Ask any home care agency, non-profit or care facility what type of background check they do. Hiring practices vary widely. You want to know if they do criminal background check as well as driving background check . A person with a string of DUIs and a suspended license isn't who you want driving your mom around on her weekly errands . Many places allow minor offenses, so don't let that surprise you but you need to know who has access to your loved one and his on her belongings.

Don't forget the paperwork!

Hiring an individual caregiver means you will treat them either as an employee or as a contractor.

If you choose to hire them as an employee, that means you'll e paying their taxes. Social Security, and Medicare, as well as withhold income tax and unemployment tax. There are several great sites and programs to help manage this.

If you choose o hire your care provider as a contractor then you will need to file a form.

Consider hiring an account to avorsee that you're legal and financial obligations to the care aide, as a well as to your state and federal government.

Interviews Tips:

Are you willing to submit to a background check?

Do you have a driver's license and clean clean driving record? Do you have reliable transportation and insurance? How far from here do you live?

What are your responsibilities outside of work? Do you have to account for the schedules or needs of others in your workday, or are you flexible?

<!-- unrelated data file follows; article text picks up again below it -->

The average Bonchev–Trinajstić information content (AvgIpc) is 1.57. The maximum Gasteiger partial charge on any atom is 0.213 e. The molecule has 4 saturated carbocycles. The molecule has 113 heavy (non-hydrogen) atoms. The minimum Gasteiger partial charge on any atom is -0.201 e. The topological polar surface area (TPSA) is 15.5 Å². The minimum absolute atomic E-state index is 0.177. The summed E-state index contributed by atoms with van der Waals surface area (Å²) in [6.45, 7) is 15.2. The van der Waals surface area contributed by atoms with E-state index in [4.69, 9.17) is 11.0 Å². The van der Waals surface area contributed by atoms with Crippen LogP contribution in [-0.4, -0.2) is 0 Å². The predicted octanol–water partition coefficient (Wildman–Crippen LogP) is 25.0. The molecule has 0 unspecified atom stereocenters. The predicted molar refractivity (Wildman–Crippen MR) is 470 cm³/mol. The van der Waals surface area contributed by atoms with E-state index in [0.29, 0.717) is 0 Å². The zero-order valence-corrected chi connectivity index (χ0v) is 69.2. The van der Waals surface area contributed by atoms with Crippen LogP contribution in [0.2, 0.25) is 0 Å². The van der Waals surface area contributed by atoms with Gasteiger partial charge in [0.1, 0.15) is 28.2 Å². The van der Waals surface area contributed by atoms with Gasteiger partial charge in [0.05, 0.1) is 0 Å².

Will you be working other jobs that might be affected if i'm delayed getting home? Would you be available for respite care, or to stay for a long weekend?

Do you smoke?

What caregiving certification training do you have, if any? Do you have any CPR or first-aid training? If I pay for it, would you be willing to add to your skills?


Here is a list of expected caregiving related duties - is there anything on the list that poses a problem or concern? Are you comfortable with pets? are you comfortable with my ( parents/spouse)having guest or other family members stopping by?

are you able to work the hours needed? When are you available to start working? Would you agree to 30 -day trial period? Would you be willing to commit to a (fill in a time frame/6 months, a year is common) long term?

Have you ever cared for someone with ( conditions relatable to your loved one's care : memory problem, elderly, wheelchair bound, etc.)


If you require assistance getting a caregiver in place to care for your parents or other loved one, contact us here.


Managing the first week with a Carer

6 July 2020


Be available. If you're a long distance caregiver, you'll have to make plans to be there the first few days. Plan one day for them to observe you and take notes ( at least for a couple of hours ) and then another day where you're the observer, taking notes, answering question and making suggestions.

Create a notebook and include a typical schedule, important numbers, contacts, etc.

Don't expect your ways to be followed to the letter, put pick one or two very important items that you do want done " your way " and follow through until you get the result you want. Be clear, be consistent.

Allow the home care aide to find new ways to tackle certain problems - and acknowledge his or her input.

Don't be surprised if your loved one rebels and doesn't like this person right away - give it time.

Don't be surprised if it turns out they like the new home care aide better than you do!

Resist the urge to move to fast emotionally and make your new employee an extended family member - trust should be natural and takes time.

Stop by at odd times. Not practical? Check on them often by phone, email, or visit.

Ask what the most challenging part of the week was and brainstorm together for solutions.

Expect this to take a bit of time - try to not to nitpick - attention in his or her own unique style.